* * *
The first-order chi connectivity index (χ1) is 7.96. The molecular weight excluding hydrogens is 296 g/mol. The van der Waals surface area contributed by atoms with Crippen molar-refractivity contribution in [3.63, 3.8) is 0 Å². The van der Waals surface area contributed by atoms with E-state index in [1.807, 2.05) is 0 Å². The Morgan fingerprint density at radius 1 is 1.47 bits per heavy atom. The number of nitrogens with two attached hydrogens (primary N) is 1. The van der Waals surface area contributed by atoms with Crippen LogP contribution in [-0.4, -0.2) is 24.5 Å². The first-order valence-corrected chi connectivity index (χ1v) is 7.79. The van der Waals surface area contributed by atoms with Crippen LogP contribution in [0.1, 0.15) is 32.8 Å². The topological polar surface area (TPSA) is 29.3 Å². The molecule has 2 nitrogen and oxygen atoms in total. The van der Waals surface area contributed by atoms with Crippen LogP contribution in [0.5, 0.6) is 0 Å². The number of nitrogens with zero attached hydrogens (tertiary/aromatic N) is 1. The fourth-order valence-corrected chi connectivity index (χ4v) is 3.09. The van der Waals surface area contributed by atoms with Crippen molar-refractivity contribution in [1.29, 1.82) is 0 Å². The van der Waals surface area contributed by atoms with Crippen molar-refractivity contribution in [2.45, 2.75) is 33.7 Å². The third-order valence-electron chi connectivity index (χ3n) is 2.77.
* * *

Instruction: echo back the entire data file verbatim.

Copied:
The first-order chi connectivity index (χ1) is 7.96. The molecular weight excluding hydrogens is 296 g/mol. The van der Waals surface area contributed by atoms with Crippen molar-refractivity contribution in [3.63, 3.8) is 0 Å². The van der Waals surface area contributed by atoms with E-state index in [1.807, 2.05) is 0 Å². The Morgan fingerprint density at radius 1 is 1.47 bits per heavy atom. The number of nitrogens with two attached hydrogens (primary N) is 1. The van der Waals surface area contributed by atoms with Crippen LogP contribution in [-0.4, -0.2) is 24.5 Å². The first-order valence-corrected chi connectivity index (χ1v) is 7.79. The van der Waals surface area contributed by atoms with Crippen LogP contribution in [0.1, 0.15) is 32.8 Å². The topological polar surface area (TPSA) is 29.3 Å². The molecule has 2 nitrogen and oxygen atoms in total. The van der Waals surface area contributed by atoms with Crippen LogP contribution in [0.5, 0.6) is 0 Å². The number of nitrogens with zero attached hydrogens (tertiary/aromatic N) is 1. The fourth-order valence-corrected chi connectivity index (χ4v) is 3.09. The van der Waals surface area contributed by atoms with Crippen molar-refractivity contribution in [1.29, 1.82) is 0 Å². The van der Waals surface area contributed by atoms with Crippen molar-refractivity contribution in [2.45, 2.75) is 33.7 Å². The third-order valence-electron chi connectivity index (χ3n) is 2.77.